Champions League: Pep Guardiola calls Manchester City's win over Napoli 'one of the proudest' moment of his career
Pep Guardiola dedicated the win to the two Catalan separatist leaders detained in Spain
Manchester: Manchester City manager Pep Guardiola described his side's 2-1 victory over Napoli in the Champions League group phase as one of the proudest moments of his storied career.
City took a quick-fire 2-0 lead in Tuesday's game through Raheem Sterling and Gabriel Jesus, but Amadou Diawara's penalty – after Dries Mertens had squandered an earlier spot-kick – made for a nervy finale.
Prior to the game Guardiola had lavished praise on Maurizio Sarri's Napoli, who are top of Serie A with eight wins from eight games, and afterwards he made the surprising claim they were the best opponent he had ever faced.
"I think it was an extraordinary game from both sides. We faced one of the best sides I faced in my career, probably the best," said Guardiola, who previously led Barcelona to two Champions League titles.
"It is one of the wins I am most proud of in my career.
"Today we won against an incredible team. To do that you have to do an incredible performance."
Sterling and Jesus struck in the first 13 minutes at the Etihad Stadium, at which point Premier League leaders City looked set for a victory comparable to Saturday's 7-2 demolition of Stoke City.
But the home side's commitment to building play up from the back gifted Napoli opportunities that the visitors eventually exploited.
Although Mertens squandered their first penalty in the first half, drilling his spot-kick at Ederson's legs, Diawara made no such mistake in the 73rd minute after Fernandinho was penalised for felling Faouzi Ghoulam.
However, when asked if City's tactics had invited pressure from Napoli, Guardiola said the solution was not less passing out from the back, but more.
"We have to do it more," said Guardiola, whose team are now three points clear of Shakhtar Donetsk at the top of Group F.
"You play long balls against that team, in two seconds they are attacking. In football, how fast the ball goes, how fast it comes back.
"You have to play better build-up, to contact with Kevin (De Bruyne) and (David) Silva. If you play long balls, (Kalidou) Koulibaly and (Raul) Albiol are stronger than our strikers. You spend 90 minutes running.
"Instead, they run after the ball. That is the point. There's a risk, but you score goals because after that you can create chances. You have to play as much as possible."
Guardiola dedicated the win to the two Catalan separatist leaders detained in Spain.
"This win is dedicated to them," Guardiola told reporters at the Etihad Stadium, in response to a question on the matter from a Spanish journalist.
"We have shown in Catalonia that citizenship is bigger than any ideas. We hope they will be released soon."
Tens of thousands of people took to the streets of Barcelona on Tuesday to protest against the Madrid-based National Court's ruling to keep Jordi Cuixart and Jordi Sanchez behind bars pending investigations into sedition charges.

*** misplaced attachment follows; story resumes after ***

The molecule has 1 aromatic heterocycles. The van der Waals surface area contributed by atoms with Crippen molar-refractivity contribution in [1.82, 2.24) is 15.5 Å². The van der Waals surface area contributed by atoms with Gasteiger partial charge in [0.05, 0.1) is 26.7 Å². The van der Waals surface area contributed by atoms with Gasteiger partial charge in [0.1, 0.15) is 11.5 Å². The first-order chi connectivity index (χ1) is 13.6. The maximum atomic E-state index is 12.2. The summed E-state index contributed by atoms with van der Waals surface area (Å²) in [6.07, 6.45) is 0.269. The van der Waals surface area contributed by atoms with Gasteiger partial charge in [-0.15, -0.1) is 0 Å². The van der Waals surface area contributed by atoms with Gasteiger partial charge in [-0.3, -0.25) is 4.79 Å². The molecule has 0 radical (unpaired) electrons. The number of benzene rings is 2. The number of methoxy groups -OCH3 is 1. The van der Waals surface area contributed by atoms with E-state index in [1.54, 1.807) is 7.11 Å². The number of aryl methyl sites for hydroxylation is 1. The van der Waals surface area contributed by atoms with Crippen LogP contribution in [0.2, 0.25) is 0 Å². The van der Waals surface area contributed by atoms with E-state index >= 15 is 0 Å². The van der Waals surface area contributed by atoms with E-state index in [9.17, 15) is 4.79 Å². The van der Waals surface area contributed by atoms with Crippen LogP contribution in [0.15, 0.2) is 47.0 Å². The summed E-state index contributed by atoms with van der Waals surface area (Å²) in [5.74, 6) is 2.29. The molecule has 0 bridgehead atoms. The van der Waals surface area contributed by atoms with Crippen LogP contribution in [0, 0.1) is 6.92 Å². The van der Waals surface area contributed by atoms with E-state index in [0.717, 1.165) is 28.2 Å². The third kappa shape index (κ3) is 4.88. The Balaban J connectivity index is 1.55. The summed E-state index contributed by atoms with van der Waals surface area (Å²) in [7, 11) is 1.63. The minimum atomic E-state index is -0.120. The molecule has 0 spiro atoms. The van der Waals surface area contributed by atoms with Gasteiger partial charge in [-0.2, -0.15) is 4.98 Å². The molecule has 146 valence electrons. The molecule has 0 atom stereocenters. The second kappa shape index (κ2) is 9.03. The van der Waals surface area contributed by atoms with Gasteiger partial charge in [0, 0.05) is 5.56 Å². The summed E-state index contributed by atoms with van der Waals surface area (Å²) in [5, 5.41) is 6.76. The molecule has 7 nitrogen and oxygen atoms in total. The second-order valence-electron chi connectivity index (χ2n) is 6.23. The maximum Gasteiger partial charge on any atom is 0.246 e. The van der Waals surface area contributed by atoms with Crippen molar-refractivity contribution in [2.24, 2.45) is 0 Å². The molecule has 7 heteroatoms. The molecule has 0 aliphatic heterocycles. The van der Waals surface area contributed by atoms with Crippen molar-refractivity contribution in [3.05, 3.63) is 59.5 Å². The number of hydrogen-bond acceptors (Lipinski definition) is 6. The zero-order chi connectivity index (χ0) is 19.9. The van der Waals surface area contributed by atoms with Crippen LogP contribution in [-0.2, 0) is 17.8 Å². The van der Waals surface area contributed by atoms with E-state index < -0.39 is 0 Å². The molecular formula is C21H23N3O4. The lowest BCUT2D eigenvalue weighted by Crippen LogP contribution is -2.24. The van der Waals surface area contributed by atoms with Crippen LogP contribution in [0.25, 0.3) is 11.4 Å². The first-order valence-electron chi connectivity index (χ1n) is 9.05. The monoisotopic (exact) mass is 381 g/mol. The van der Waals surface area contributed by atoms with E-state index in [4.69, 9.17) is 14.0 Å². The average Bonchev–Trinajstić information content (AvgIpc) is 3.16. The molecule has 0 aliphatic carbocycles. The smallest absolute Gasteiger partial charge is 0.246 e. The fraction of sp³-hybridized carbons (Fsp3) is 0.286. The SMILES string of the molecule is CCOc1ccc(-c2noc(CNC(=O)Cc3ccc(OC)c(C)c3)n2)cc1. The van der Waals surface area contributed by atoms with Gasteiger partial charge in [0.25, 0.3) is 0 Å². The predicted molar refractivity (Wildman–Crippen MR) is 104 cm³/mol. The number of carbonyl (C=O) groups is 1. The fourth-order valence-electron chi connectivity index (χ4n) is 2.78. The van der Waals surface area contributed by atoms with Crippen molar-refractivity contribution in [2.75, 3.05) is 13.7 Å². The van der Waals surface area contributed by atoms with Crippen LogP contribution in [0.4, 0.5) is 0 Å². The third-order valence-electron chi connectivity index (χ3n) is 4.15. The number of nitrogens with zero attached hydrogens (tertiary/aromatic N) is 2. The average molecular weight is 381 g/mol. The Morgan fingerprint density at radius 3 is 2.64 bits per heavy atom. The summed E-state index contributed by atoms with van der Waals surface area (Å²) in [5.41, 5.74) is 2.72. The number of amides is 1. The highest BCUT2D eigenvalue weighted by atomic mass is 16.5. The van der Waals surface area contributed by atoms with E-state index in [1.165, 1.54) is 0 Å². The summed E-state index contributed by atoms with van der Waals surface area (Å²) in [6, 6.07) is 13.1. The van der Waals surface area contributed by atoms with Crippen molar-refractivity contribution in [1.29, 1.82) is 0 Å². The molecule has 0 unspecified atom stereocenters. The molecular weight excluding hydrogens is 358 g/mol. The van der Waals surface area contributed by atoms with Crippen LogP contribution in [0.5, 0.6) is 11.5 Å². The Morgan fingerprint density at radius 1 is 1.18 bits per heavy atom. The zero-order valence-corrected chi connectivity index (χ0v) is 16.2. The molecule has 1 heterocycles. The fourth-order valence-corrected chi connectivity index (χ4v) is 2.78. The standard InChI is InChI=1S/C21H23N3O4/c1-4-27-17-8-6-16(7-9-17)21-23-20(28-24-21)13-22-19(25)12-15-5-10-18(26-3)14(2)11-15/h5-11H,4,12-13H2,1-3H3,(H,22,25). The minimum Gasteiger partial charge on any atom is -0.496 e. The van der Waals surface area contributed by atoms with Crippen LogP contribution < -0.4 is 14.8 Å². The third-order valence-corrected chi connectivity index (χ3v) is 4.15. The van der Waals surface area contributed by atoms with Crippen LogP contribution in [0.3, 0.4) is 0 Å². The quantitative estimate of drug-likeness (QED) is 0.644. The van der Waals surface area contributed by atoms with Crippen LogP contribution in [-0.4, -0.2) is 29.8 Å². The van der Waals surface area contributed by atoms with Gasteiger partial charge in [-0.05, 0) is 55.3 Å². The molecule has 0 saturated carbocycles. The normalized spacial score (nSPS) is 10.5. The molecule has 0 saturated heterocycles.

It follows the bitterly contested Catalan independence referendum which was ruled illegal by Spain's Constitutional Court.
Guardiola, a Catalan, is one of the most famous figures associated with Barcelona Football Club, having won multiple trophies there as both player and coach.
Huge step forward
Sarri said his side's performance compared favourably with their last trip to a European heavyweight, when they lost 3-1 away to Real Madrid in the last 16 of last season's competition.
"Even after missing a penalty, we managed to come back fighting," said Sarri, whose side trail Shakhtar by three points.
"After this match, we must feel reassured and even more confident. I've seen a huge step forward compared to the match in Madrid last year.
"We were lucky enough to score first there. Here we had to come back into the game after a very difficult first 25 minutes. I think we've definitely taken a step forward."
With half an eye on Saturday's Serie A summit clash with Inter Milan, Sarri started with Allan and Jorginho on the bench.
Lorenzo Insigne hobbled off late on, but Sarri said he was hopeful about the winger's fitness.
"For Lorenzo I hope there's nothing wrong with him," Sarri said. "He had some muscular problems. It's probably just a bit of fatigue."
Madrid went on to win the Champions League after disposing of Napoli last season and Sarri was sufficiently impressed by City's display to suggest Guardiola's men could do the same.
"They're a great team. They have everything," he said. "They're very quick, tactically very savvy.
"If they stay in good physical and mental shape, as they are now, I believe they could really go all the way."
Guardiola refused to give any guarantees the 32-year-old will feature in City's first Champions League final on 29 May.
With already 25 major trophies to his name in just 12 seasons in charge of Barca, Bayern, and City, the 50-year-old can silence any lasting doubters and cement his status as one of the greatest coaches of all time with victory in Istanbul.
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